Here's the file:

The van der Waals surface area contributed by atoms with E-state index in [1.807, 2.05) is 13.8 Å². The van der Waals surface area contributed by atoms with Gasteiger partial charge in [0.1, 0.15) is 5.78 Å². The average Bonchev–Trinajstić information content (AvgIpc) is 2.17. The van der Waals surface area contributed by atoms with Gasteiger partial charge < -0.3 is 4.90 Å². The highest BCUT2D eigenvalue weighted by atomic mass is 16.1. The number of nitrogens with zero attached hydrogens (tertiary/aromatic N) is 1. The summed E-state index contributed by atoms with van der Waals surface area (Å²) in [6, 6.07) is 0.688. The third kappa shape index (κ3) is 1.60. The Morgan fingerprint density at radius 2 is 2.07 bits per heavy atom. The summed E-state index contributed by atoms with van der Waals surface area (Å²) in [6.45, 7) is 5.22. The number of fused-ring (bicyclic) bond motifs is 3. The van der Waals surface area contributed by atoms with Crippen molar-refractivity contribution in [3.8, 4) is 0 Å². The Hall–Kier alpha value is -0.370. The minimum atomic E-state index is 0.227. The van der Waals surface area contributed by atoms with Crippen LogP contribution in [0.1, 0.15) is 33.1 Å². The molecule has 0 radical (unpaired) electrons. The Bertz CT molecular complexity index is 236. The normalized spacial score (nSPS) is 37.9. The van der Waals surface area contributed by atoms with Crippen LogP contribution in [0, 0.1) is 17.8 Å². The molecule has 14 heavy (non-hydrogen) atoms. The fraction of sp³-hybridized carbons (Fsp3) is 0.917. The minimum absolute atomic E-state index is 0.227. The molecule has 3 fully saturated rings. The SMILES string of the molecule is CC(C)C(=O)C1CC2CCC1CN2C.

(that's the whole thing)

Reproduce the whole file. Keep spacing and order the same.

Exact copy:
The van der Waals surface area contributed by atoms with E-state index in [1.807, 2.05) is 13.8 Å². The van der Waals surface area contributed by atoms with Gasteiger partial charge in [0.1, 0.15) is 5.78 Å². The average Bonchev–Trinajstić information content (AvgIpc) is 2.17. The van der Waals surface area contributed by atoms with Gasteiger partial charge < -0.3 is 4.90 Å². The highest BCUT2D eigenvalue weighted by atomic mass is 16.1. The number of nitrogens with zero attached hydrogens (tertiary/aromatic N) is 1. The summed E-state index contributed by atoms with van der Waals surface area (Å²) in [6, 6.07) is 0.688. The third kappa shape index (κ3) is 1.60. The Morgan fingerprint density at radius 2 is 2.07 bits per heavy atom. The summed E-state index contributed by atoms with van der Waals surface area (Å²) in [6.45, 7) is 5.22. The number of fused-ring (bicyclic) bond motifs is 3. The van der Waals surface area contributed by atoms with Crippen molar-refractivity contribution in [3.8, 4) is 0 Å². The Hall–Kier alpha value is -0.370. The minimum atomic E-state index is 0.227. The van der Waals surface area contributed by atoms with Crippen LogP contribution in [0.1, 0.15) is 33.1 Å². The molecule has 0 radical (unpaired) electrons. The Bertz CT molecular complexity index is 236. The normalized spacial score (nSPS) is 37.9. The van der Waals surface area contributed by atoms with Crippen LogP contribution in [0, 0.1) is 17.8 Å². The molecule has 14 heavy (non-hydrogen) atoms. The fraction of sp³-hybridized carbons (Fsp3) is 0.917. The minimum absolute atomic E-state index is 0.227. The molecule has 3 fully saturated rings. The SMILES string of the molecule is CC(C)C(=O)C1CC2CCC1CN2C.